Well Haskell type signatures are composed of 3 elements
- Type Variables.
- They are implicitly universally quantified. Syntactically they start with lower case letters.
- Concrete Types.
- They are the actual "stuff" that fills type variables. They start with upper case letters.
- The function arrow.
- This represents, well, functions. It's curried and blah blah blah. Syntactically it's an arrow.
Now as for your example we have 2 elements.
f are type variables, and then we have the function arrow.
b have the kind
*, meaning that they can be instantiated by concrete types as is.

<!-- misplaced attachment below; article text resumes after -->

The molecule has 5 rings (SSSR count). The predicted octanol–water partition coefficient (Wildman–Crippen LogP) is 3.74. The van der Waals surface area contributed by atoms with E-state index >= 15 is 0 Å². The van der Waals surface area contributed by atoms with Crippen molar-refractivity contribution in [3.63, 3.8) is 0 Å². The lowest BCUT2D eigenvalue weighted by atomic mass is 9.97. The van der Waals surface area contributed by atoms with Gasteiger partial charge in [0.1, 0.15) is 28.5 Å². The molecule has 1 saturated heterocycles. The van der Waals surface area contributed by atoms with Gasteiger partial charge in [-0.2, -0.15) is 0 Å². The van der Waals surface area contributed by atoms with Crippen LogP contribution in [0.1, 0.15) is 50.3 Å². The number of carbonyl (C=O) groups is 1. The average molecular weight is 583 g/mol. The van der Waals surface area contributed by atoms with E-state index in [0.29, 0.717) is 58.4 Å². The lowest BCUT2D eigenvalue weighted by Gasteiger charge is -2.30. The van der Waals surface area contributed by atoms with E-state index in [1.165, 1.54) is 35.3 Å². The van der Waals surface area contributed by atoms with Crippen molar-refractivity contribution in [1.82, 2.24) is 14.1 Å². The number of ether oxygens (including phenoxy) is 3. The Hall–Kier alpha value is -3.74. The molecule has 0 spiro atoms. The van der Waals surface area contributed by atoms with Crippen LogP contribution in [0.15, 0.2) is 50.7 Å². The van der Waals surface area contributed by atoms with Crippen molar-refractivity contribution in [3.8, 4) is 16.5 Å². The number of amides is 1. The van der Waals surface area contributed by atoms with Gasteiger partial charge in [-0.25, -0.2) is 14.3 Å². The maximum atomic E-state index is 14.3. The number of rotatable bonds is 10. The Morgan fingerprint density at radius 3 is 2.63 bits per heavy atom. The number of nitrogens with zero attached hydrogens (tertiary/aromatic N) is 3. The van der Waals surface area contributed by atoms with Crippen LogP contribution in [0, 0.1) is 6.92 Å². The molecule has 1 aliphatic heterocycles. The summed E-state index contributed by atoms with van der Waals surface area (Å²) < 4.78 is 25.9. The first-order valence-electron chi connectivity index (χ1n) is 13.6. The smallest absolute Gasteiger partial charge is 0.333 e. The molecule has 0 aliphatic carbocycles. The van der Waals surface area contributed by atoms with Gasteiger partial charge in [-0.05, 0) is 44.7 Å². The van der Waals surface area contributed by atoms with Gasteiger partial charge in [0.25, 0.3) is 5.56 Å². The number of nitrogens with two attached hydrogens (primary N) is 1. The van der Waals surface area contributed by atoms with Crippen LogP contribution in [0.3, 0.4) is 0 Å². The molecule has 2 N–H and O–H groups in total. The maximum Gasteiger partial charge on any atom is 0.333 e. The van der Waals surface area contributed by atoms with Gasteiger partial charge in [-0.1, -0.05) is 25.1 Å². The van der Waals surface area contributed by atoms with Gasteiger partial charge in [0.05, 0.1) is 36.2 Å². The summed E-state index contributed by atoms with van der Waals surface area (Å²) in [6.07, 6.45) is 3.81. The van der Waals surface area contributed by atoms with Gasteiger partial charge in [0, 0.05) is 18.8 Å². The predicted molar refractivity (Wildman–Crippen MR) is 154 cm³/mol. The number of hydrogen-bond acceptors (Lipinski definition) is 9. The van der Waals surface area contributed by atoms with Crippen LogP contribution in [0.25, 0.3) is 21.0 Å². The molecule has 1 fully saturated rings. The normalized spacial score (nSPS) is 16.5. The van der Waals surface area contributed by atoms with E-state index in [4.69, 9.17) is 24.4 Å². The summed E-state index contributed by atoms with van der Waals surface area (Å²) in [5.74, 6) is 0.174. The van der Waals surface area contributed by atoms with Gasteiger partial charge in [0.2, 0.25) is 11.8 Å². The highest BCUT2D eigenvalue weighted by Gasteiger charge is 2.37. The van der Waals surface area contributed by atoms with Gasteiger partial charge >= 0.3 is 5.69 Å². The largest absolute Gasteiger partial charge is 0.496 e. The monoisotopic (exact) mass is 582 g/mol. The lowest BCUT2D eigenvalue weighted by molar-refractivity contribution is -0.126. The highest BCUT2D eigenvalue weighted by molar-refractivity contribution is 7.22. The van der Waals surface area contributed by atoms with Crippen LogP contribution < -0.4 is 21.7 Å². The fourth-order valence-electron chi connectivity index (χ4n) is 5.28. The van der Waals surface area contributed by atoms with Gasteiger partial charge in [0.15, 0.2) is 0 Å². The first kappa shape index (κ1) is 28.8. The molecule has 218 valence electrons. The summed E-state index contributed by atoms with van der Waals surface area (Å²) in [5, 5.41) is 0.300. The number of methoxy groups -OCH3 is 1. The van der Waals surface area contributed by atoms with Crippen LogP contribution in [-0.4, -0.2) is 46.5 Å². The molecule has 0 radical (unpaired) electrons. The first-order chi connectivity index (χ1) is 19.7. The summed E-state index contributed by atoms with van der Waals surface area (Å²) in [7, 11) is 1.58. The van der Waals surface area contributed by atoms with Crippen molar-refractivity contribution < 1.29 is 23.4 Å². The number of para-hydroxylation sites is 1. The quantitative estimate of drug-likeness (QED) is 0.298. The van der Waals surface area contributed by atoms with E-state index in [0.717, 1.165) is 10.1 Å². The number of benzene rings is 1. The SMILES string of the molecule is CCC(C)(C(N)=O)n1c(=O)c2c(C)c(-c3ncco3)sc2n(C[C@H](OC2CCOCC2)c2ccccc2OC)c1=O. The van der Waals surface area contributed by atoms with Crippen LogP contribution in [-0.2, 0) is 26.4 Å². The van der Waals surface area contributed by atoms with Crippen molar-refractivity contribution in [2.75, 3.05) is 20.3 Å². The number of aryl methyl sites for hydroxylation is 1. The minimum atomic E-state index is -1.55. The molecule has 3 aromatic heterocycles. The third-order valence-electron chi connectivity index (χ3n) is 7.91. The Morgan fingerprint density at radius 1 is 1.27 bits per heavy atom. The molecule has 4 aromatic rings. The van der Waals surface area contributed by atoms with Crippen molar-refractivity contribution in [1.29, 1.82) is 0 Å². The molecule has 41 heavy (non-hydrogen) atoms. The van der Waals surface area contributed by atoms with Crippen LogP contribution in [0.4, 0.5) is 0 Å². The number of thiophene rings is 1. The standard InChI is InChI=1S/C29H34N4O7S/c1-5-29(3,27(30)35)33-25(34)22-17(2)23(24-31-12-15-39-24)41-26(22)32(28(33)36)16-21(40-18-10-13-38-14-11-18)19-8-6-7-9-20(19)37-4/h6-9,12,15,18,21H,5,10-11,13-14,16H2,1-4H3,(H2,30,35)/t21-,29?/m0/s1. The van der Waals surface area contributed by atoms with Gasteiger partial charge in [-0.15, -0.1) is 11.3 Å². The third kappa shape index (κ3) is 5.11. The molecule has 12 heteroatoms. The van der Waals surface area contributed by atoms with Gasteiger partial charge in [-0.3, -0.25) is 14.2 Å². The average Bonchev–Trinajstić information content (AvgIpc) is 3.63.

f on the other hand, has the kind
* -> *. That means that
f can't be instantiated in the same way as
b. It needs to be given instantiated with a type that takes a type of kind
* and then yields a concrete type.
Maybe has to be given another type, say
Int, before you can construct a value of that type. Eg
Just 1 :: Maybe Int but
wat :: Maybe doesn't make sense. So the application
f a is the same as applying a value-function
f to a value
a, except with types. You even have partial application!
f a -> f b as "a function which will take some type
f, apply it to some type
a, and return a value of type
f applied to some type
 By Haskell I mean vanilla haskell. Type operators, rank N types, etc complicate things.
 This is not the normal function
->. It's talking about types rather than values.